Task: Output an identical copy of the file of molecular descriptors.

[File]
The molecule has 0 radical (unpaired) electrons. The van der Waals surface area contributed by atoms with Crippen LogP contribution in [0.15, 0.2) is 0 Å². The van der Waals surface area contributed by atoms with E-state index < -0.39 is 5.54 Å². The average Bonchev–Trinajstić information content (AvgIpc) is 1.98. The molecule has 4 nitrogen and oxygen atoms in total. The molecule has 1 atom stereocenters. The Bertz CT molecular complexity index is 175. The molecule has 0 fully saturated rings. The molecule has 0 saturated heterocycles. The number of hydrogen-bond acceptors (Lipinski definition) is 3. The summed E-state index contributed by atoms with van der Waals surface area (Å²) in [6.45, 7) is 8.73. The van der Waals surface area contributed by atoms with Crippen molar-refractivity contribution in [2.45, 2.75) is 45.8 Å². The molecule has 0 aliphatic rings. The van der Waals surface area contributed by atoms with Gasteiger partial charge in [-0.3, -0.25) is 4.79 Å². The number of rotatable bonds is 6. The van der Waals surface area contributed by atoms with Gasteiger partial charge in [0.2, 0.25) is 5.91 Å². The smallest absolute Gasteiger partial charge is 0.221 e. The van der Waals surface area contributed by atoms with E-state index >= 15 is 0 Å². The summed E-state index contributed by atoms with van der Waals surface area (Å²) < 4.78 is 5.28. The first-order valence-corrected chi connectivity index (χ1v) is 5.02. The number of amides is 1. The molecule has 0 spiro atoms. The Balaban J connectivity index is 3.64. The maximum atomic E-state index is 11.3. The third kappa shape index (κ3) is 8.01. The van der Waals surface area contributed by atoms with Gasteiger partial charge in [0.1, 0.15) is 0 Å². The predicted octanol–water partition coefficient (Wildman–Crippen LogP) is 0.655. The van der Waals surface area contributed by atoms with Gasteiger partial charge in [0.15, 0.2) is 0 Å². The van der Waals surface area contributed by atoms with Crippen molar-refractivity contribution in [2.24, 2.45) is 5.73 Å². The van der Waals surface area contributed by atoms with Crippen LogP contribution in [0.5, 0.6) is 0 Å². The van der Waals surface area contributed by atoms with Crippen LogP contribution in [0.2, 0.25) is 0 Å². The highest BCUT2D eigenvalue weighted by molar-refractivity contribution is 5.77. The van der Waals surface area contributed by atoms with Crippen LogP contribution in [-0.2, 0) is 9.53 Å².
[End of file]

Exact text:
The molecule has 0 radical (unpaired) electrons. The van der Waals surface area contributed by atoms with Crippen LogP contribution in [0.15, 0.2) is 0 Å². The van der Waals surface area contributed by atoms with E-state index < -0.39 is 5.54 Å². The average Bonchev–Trinajstić information content (AvgIpc) is 1.98. The molecule has 4 nitrogen and oxygen atoms in total. The molecule has 1 atom stereocenters. The Bertz CT molecular complexity index is 175. The molecule has 0 fully saturated rings. The molecule has 0 saturated heterocycles. The number of hydrogen-bond acceptors (Lipinski definition) is 3. The summed E-state index contributed by atoms with van der Waals surface area (Å²) in [6.45, 7) is 8.73. The van der Waals surface area contributed by atoms with Crippen molar-refractivity contribution in [2.45, 2.75) is 45.8 Å². The molecule has 0 aliphatic rings. The van der Waals surface area contributed by atoms with Gasteiger partial charge in [-0.3, -0.25) is 4.79 Å². The number of rotatable bonds is 6. The van der Waals surface area contributed by atoms with Gasteiger partial charge in [0.2, 0.25) is 5.91 Å². The smallest absolute Gasteiger partial charge is 0.221 e. The van der Waals surface area contributed by atoms with E-state index >= 15 is 0 Å². The summed E-state index contributed by atoms with van der Waals surface area (Å²) < 4.78 is 5.28. The first-order valence-corrected chi connectivity index (χ1v) is 5.02. The number of amides is 1. The molecule has 0 spiro atoms. The Balaban J connectivity index is 3.64. The maximum atomic E-state index is 11.3. The third kappa shape index (κ3) is 8.01. The van der Waals surface area contributed by atoms with Gasteiger partial charge in [0.1, 0.15) is 0 Å². The predicted octanol–water partition coefficient (Wildman–Crippen LogP) is 0.655. The van der Waals surface area contributed by atoms with Gasteiger partial charge in [0.15, 0.2) is 0 Å². The van der Waals surface area contributed by atoms with Crippen molar-refractivity contribution in [2.24, 2.45) is 5.73 Å². The van der Waals surface area contributed by atoms with Crippen LogP contribution in [0.5, 0.6) is 0 Å². The van der Waals surface area contributed by atoms with Crippen LogP contribution in [0.2, 0.25) is 0 Å². The highest BCUT2D eigenvalue weighted by molar-refractivity contribution is 5.77. The van der Waals surface area contributed by atoms with Crippen LogP contribution in [-0.2, 0) is 9.53 Å².